403 Forbidden

403 Forbidden

403 Forbidden

Follow us:
403 Forbidden

403 Forbidden



Seattle Times news librarian Gene Balk crunches the numbers

October 11, 2013 at 3:05 PM

Can the middle class still afford to buy a home in Seattle?


Click to enlarge

Multiple offers, bidding wars, waived inspections–this is the reality for many house hunters in Seattle’s hot real-estate market.

With the King County median home price now at $420,000–a 12 percent jump in the past year–the American dream of home ownership may seem increasingly out of reach for middle-class folks in the Seattle area.

But it could be worse.

A new study by real-estate information company Trulia reveals that, contrary to what you might think, Seattle falls outside the 20 most unaffordable markets for middle-class homebuyers.

In order to determine which markets are most and least affordable for average earners, Trulia looked at the relationship between home prices and the median household income in 100 metropolitan areas.

In our area, high home prices are offset, to some degree, by our above-average salaries.  In the Seattle metro, a household earning the median income of $68,500 should be able to afford 55 percent of the homes currently for sale, according to the study.*  That ranked Seattle as the 23rd most unaffordable market in the U.S.

Compare Seattle with San Francisco, where only 14 percent of homes are within reach of someone making the median income.  Home prices there are so exorbitant, it hardly matters that San Franciscans are among the highest earners in the nation.

Orange County, Los Angeles and New York, in order, are the next most challenging areas for middle-class homebuyers.

Folks in Ohio have it a lot easier. The three most affordable places for an average earner are all in the Buckeye State, with Akron leading the way. In Akron, a household earning the median income of $50,000 has its pick of 86 percent of the homes currently for sale.

The Tacoma area placed 55th on Trulia’s rankings, with 68 percent of homes within reach of middle-income earners.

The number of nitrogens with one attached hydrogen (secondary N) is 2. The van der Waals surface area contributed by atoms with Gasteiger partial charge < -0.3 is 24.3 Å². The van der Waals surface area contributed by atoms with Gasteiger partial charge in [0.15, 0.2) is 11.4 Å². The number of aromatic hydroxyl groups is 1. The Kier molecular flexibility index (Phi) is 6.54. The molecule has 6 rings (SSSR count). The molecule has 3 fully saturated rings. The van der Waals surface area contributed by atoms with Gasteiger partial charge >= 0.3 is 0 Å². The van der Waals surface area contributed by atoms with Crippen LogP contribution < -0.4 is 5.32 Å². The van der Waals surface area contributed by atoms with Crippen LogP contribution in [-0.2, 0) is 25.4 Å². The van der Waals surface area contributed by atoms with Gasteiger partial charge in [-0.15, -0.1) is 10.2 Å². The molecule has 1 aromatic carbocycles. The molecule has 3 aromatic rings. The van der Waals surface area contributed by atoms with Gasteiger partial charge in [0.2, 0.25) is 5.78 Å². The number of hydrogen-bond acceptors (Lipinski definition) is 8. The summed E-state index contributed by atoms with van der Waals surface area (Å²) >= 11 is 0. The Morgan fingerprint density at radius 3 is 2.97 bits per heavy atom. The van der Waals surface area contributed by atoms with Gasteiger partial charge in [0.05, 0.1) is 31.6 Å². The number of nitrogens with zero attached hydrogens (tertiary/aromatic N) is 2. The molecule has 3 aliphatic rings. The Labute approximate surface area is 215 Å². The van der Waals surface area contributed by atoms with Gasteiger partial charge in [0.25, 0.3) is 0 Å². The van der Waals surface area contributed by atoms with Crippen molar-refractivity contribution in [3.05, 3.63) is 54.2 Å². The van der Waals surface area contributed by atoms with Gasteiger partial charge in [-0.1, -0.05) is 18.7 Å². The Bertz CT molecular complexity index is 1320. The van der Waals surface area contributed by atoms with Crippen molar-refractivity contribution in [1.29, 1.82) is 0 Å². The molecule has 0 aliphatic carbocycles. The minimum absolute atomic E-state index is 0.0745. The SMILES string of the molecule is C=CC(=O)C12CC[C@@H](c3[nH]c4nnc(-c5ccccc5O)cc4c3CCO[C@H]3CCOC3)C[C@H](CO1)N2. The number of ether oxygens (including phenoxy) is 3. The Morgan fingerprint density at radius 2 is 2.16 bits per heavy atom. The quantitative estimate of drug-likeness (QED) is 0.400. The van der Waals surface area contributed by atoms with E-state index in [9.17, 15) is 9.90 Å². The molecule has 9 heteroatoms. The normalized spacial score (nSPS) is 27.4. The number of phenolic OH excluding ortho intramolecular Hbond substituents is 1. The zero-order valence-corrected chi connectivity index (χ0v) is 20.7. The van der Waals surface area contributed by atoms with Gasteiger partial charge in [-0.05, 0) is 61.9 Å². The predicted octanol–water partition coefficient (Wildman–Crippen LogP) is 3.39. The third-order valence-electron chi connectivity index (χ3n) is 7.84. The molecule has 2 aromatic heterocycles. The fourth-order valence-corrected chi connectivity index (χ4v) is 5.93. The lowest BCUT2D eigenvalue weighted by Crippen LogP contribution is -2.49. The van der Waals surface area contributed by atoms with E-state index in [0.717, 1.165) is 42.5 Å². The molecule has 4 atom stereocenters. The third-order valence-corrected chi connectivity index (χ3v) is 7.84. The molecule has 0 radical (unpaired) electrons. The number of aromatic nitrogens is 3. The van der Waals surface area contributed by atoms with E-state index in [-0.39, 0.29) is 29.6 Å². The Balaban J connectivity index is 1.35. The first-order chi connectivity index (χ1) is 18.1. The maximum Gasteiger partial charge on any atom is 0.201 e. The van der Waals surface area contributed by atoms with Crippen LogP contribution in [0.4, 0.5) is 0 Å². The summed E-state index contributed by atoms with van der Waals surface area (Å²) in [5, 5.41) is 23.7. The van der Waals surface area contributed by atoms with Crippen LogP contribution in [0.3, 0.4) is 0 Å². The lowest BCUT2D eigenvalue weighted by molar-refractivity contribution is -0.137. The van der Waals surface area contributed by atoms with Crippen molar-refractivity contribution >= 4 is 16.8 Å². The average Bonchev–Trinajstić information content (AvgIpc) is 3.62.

Here is the complete list of the top-25 most unaffordable metro areas:

Rank U.S. Metro % of homes for sale within reach of middle class, 2013 Maximum affordable home price, rounded (Trulia)
1 San Francisco, CA 14% $409000
2 Orange County, CA 23% $373000
3 Los Angeles, CA 24% $271000
4 New York, NY-NJ 25% $274000
5 San Diego, CA 28% $309000
6 San Jose, CA 31% $462000
7 Ventura County, CA 32% $366000
8 Fairfield County, CT 36% $364000
9 Honolulu, HI 40% $395000
10 Boston, MA 41% $322000
11 Oakland, CA 42% $361000
12 Peabody, MA 43% $328000
13 Riverside-San Bernardino, CA 49% $253000
14 Austin, TX 50% $251000
15 Middlesex County, MA 51% $396000
16 Sacramento, CA 51% $284000
17 Miami, FL 51% $196000
18 Providence, RI-MA 52% $255000
19 Fresno, CA 52% $211000
20 Newark, NJ-PA 52% $294000
21 Dallas, TX 53% $240000
22 Long Island, NY 54% $382000
23 Seattle, WA 55% $338000
24 Denver, CO 55% $317000
25 Houston, TX 56% $231000

*For Trulia’s analysis, a house was considered affordable if the total monthly payment (including insurance and property tax) did not exceed 31 percent of the median household income; in calculating the monthly payment, Trulia assumed that the buyer had a 20 percent down payment and a 30-year fixed mortgage at a 4.5 percent rate.  By Trulia’s calculations, an affordable home in the Seattle-Bellevue-Everett metro would be $338,000 or less.

Comments | More in Reports | Topics: real estate


No personal attacks or insults, no hate speech, no profanity. Please keep the conversation civil and help us moderate this thread by reporting any abuse. See our Commenting FAQ.

The opinions expressed in reader comments are those of the author only, and do not reflect the opinions of The Seattle Times.

403 Forbidden

403 Forbidden

403 Forbidden

403 Forbidden